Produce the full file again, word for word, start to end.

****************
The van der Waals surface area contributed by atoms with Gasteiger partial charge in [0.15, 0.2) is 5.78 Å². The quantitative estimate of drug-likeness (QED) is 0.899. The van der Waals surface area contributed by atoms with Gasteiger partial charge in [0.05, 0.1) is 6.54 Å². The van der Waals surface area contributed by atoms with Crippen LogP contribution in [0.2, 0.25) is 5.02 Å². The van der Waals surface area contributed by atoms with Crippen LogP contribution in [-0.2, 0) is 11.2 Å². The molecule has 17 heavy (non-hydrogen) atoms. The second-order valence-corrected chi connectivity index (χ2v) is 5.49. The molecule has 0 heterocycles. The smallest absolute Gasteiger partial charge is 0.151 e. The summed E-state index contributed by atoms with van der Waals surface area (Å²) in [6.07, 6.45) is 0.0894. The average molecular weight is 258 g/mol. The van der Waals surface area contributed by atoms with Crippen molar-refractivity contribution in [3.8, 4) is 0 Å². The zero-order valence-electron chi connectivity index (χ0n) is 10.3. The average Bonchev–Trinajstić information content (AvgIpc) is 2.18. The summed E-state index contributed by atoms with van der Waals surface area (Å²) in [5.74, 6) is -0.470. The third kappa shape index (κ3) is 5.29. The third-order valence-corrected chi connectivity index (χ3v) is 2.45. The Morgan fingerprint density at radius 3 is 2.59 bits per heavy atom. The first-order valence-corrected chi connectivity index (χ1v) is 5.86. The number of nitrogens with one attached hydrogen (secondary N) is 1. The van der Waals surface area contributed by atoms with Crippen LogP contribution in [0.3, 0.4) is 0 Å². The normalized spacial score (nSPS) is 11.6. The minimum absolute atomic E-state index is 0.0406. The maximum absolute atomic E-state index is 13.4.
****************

The van der Waals surface area contributed by atoms with Gasteiger partial charge in [0.15, 0.2) is 5.78 Å². The quantitative estimate of drug-likeness (QED) is 0.899. The van der Waals surface area contributed by atoms with Gasteiger partial charge in [0.05, 0.1) is 6.54 Å². The van der Waals surface area contributed by atoms with Crippen LogP contribution in [0.2, 0.25) is 5.02 Å². The van der Waals surface area contributed by atoms with Crippen LogP contribution in [-0.2, 0) is 11.2 Å². The molecule has 17 heavy (non-hydrogen) atoms. The second-order valence-corrected chi connectivity index (χ2v) is 5.49. The molecule has 0 heterocycles. The smallest absolute Gasteiger partial charge is 0.151 e. The summed E-state index contributed by atoms with van der Waals surface area (Å²) in [6.07, 6.45) is 0.0894. The average molecular weight is 258 g/mol. The van der Waals surface area contributed by atoms with Crippen molar-refractivity contribution in [3.8, 4) is 0 Å². The zero-order valence-electron chi connectivity index (χ0n) is 10.3. The average Bonchev–Trinajstić information content (AvgIpc) is 2.18. The summed E-state index contributed by atoms with van der Waals surface area (Å²) in [5.74, 6) is -0.470. The third kappa shape index (κ3) is 5.29. The third-order valence-corrected chi connectivity index (χ3v) is 2.45. The Morgan fingerprint density at radius 3 is 2.59 bits per heavy atom. The first-order valence-corrected chi connectivity index (χ1v) is 5.86. The number of nitrogens with one attached hydrogen (secondary N) is 1. The van der Waals surface area contributed by atoms with Crippen LogP contribution in [0.3, 0.4) is 0 Å². The normalized spacial score (nSPS) is 11.6. The minimum absolute atomic E-state index is 0.0406. The maximum absolute atomic E-state index is 13.4.